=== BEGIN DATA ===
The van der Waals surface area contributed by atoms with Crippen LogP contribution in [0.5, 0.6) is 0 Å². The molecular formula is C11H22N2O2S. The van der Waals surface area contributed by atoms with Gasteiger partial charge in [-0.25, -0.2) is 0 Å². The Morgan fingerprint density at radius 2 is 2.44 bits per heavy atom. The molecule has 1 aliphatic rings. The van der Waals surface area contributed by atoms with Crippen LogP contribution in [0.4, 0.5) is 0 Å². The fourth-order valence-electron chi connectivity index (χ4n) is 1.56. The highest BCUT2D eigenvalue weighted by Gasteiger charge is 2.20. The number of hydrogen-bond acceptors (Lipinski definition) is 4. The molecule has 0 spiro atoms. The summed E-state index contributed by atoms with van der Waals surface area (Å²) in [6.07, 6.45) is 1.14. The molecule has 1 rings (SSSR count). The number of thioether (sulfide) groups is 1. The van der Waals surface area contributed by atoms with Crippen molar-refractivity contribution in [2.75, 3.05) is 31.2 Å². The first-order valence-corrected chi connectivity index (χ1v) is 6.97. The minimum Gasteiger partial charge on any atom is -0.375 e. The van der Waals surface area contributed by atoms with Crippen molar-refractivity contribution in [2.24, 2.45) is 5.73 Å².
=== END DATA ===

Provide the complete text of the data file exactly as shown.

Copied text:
The van der Waals surface area contributed by atoms with Crippen LogP contribution in [0.5, 0.6) is 0 Å². The molecular formula is C11H22N2O2S. The van der Waals surface area contributed by atoms with Gasteiger partial charge in [-0.25, -0.2) is 0 Å². The Morgan fingerprint density at radius 2 is 2.44 bits per heavy atom. The molecule has 1 aliphatic rings. The van der Waals surface area contributed by atoms with Crippen LogP contribution in [0.4, 0.5) is 0 Å². The fourth-order valence-electron chi connectivity index (χ4n) is 1.56. The highest BCUT2D eigenvalue weighted by Gasteiger charge is 2.20. The number of hydrogen-bond acceptors (Lipinski definition) is 4. The molecule has 0 spiro atoms. The summed E-state index contributed by atoms with van der Waals surface area (Å²) in [6.07, 6.45) is 1.14. The molecule has 1 rings (SSSR count). The number of thioether (sulfide) groups is 1. The van der Waals surface area contributed by atoms with Crippen molar-refractivity contribution in [2.75, 3.05) is 31.2 Å². The first-order valence-corrected chi connectivity index (χ1v) is 6.97. The minimum Gasteiger partial charge on any atom is -0.375 e. The van der Waals surface area contributed by atoms with Crippen molar-refractivity contribution in [2.24, 2.45) is 5.73 Å².